Thus, there are different rationales underlying the competing legal concepts: that of standard contract terms and of not individually negotiated contract terms (see 4. above). The scope of application of the fairness control can only be defined if there is a clear idea which rationale is to be followed. The multitude of approaches in Europe suggests that a consensus has not been reached as yet: in Italy, Spain, Poland, Latvia and Slovakia the judicial fairness control applies to all not individually negotiated terms in consumer contracts. In Portugal it extends to not individually negotiated terms in b2b transactions as well. The PECL follow a similar approach. In France all contract terms in consumer contracts are subject to a fairness control, and in the Scandinavian legal systems such a control goes even beyond consumer contracts. In Lithuania, all terms in consumer contracts may be reviewed, whereas in b2b transactions only standard contract terms are subjected to a fairness control. In Germany and under the DCFR, all not individually negotiated contract terms are the object of a fairness control in consumer contracts, but in b2b transactions only standard contract terms receive such scrutiny. The fairness control of the Acquis Principles (Contract I) includes all not individually negotiated contract terms even in b2b transactions, but the fairness standards for consumer contracts and for b2b transactions are different. It is doubtful whether the distinctions which one is able to observe in Lithuania, Germany, the DCFR and the Acquis Principles are still explainable in terms of one single rationale.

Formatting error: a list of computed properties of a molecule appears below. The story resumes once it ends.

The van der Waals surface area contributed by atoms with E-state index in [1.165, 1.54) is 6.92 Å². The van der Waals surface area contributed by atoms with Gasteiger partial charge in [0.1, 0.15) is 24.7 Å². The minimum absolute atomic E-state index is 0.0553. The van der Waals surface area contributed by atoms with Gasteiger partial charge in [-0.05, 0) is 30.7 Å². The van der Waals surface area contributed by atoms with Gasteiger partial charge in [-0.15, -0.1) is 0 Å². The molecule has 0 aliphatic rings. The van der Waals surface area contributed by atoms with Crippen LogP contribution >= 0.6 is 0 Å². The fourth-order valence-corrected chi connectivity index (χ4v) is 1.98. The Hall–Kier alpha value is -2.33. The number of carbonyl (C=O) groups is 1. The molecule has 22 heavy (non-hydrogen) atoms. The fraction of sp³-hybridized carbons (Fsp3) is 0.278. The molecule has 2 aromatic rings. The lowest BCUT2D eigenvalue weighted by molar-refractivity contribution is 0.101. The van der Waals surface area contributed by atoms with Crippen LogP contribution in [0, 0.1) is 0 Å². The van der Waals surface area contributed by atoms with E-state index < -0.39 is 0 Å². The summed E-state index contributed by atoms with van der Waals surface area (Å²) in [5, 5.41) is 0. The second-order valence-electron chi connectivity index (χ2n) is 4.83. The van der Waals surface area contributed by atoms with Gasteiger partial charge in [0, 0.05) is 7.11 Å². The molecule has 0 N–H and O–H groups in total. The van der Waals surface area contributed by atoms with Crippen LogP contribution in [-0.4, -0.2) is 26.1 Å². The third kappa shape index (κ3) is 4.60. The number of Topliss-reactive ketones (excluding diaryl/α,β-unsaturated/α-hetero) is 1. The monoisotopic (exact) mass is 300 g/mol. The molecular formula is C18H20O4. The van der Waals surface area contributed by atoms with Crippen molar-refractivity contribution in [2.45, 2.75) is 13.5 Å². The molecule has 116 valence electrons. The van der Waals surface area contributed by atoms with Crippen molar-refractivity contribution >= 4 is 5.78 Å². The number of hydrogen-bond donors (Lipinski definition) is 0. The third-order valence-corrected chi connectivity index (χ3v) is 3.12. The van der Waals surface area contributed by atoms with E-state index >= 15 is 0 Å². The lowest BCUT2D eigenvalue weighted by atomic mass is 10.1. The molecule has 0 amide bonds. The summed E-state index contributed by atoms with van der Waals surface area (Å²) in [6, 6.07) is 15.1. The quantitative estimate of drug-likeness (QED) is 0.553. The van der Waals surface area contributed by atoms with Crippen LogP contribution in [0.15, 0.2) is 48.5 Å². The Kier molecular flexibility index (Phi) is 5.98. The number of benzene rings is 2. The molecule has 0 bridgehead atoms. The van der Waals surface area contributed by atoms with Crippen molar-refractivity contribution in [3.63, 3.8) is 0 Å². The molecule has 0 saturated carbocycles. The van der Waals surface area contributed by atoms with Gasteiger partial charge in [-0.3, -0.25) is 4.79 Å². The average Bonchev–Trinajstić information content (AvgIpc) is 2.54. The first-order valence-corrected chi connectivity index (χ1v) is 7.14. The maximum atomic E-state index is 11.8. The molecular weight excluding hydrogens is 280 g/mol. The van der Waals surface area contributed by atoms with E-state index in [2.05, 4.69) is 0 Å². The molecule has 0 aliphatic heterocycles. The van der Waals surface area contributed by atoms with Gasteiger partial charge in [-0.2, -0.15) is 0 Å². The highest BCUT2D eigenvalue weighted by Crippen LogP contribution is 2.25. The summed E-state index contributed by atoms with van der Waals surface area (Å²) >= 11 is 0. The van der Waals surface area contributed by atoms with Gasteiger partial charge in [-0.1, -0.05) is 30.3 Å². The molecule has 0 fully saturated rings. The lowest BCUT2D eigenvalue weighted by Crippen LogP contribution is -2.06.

In addition to the fairness control outlined above, all European legal systems know an administrative fairness control and a judicial fairness control in collective proceedings. The former is traditionally of great importance in Scandinavia. Both forms of fairness control are in all European legal systems limited to standard contract terms. There thus seems to be a consensus as to the rationale underlying these means of fairness control.

9. Consequences of non-incorporation and unfairness

It is undisputed that, as a general rule, the contract continues to be effective if some standard contract term, or not individually negotiated contract term, is not incorporated into the contract or if it is invalid due to its unfairness (invalidity). The remaining terms of a larger catalogue of terms that are not affected by the non-incorporation or determination of unfairness will continue to be effective. However, it is as yet unclear whether an unfair term can be reduced to its fair nucleus (geltungserhaltende Reduktion).

10. Principle of transparency

The principle of transparency is said to be an overarching principle of the law regulating standard, or not individually negotiated, contract terms. Article 5 Dir 93/13 demands that written terms ‘must always be drafted in plain, intelligible language’. Yet, the legal consequences of a violation are unclear. Article 5 only calls for an ‘interpretation most favourable to the consumer’. Nevertheless, non-incorporation and invalidity are also discussed as possible legal consequences.

11. Possible future developments